Director Morten Tyldum’s “The Imitation Game ” (TWC) has won the Grolsch People’s Choice Award at the 2014 Toronto International Film Festival. The pic, which also screened at Telluride, stars Benedict Cumberbatch as Cambridge mathematician, cryptanalyst and pioneering computer scientist Alan Turing, who led the Enigma code-breaking operation during World War II.
The first runner-up for the overall aud award was Isabel Coixet’s “Learning to Drive,” and the second runner up was Theodore Melfi’s “St. Vincent.”
“What We Do In The Shadows,” a mockumentary about a trio of vampires living in New Zealand co-directed by and starring Taika Waititi and Jemaine Clement, nabbed the People’s Choice Midnight Madness Award. The film had its world premiere at Sundance earlier this year.
The first runner-up for the Midnight aud award was Kevin Smith’s “Tusk,” and the second runner-up was Jalmari Helander’s “Big Game.”
People’s Choice Documentary Award went to Hajooj Kuka’s “Beats of the Anatov,” which follows the lives and struggles of Sudanese farmers, herders and rebels in the Blue Nile and Nuba Mountain region.
The first runner-up for the doc aud award was David Thorpe’s “Do I Sound Gay?,” and the second runner-up was Ethan Hawke’s “Seymour: An Introduction.”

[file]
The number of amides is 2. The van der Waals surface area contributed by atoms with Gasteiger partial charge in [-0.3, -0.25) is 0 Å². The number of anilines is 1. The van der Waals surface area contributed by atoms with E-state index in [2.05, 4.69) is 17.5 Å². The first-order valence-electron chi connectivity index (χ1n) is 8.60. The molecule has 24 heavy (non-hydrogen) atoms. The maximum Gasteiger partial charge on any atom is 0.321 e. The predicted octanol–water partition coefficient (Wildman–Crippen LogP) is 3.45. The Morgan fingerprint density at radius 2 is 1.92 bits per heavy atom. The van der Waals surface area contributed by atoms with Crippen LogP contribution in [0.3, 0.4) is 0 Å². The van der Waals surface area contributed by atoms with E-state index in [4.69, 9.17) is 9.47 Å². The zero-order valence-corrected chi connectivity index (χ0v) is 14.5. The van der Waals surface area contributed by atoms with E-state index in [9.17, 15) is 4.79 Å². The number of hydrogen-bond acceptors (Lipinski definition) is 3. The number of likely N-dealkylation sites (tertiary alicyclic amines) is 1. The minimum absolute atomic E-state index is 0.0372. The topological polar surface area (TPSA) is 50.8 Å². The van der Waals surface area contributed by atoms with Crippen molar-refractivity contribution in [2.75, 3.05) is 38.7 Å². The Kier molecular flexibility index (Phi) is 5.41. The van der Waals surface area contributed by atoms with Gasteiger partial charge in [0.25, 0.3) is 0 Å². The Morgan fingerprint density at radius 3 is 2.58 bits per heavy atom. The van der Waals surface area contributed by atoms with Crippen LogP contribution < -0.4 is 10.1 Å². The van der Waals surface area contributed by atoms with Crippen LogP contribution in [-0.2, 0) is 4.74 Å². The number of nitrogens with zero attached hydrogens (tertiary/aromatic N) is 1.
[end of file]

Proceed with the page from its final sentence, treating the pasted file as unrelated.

Oren Moverman’s “Time Out of Mind,” which stars Richard Gere as a man trying to reconnect with his estranged daughter, nabbed the Prize of the International Critics (FIPRESCI) for the best film in Special Presentations.
FIPRESCI Prize for best film in the Discovery program went to French rapper and author Abd Al Malik’s directorial debut “May Allah Bless France!,” an adaptation of his 2004 autobiography that chronicles his upbringing in Strasbourg.
Montreal filmmaker Maxime Giroux’s “Felix and Meira” nabbed the Canada Goose Award for best Canadian feature and CAN$30,000. On Sept. 12, Oscilloscope Laboratories announced it had acquired U.S. rights to the romance following its world preem in Toronto. The pic screens next month at the San Sebastian Film Festival.
Jeffrey St. Jules won the City of Toronto Award for best first Canadian feature and a $15,000 cash prize for his genre-twisting musical “Bang Bang Baby.”
The Vimeo award for best Canadian short film and a $10,000 cash prize went to Toronto filmmaker Randall Okita’s “The Weatherman and the Shadowboxer,” while the inaugural Vimeo Award for best international short film went to Aussie filmmaker Sotiris Dounoukos’ “A Single Body.”
Shonali Bose’s “Margarita, With a Straw” won the NETPAC Award for an Asian film premiering at the festival.
The 39th annual Toronto Film Festival wrapped Sept. 14, 2014, with 41 confirmed film sales, including 24 major sales to U.S. distributors. The sale of Chris Rock’s “Top Five” to Paramount for a reported $12.5 million marks the festival’s highest film sale to date.
The industry office said the number of registered delegates increased by more than 7% from 2013, with 5,000 delegates from 80 countries, and notable increases from China, South Africa and the U.S. There were 1,900 buyers in the mix this year.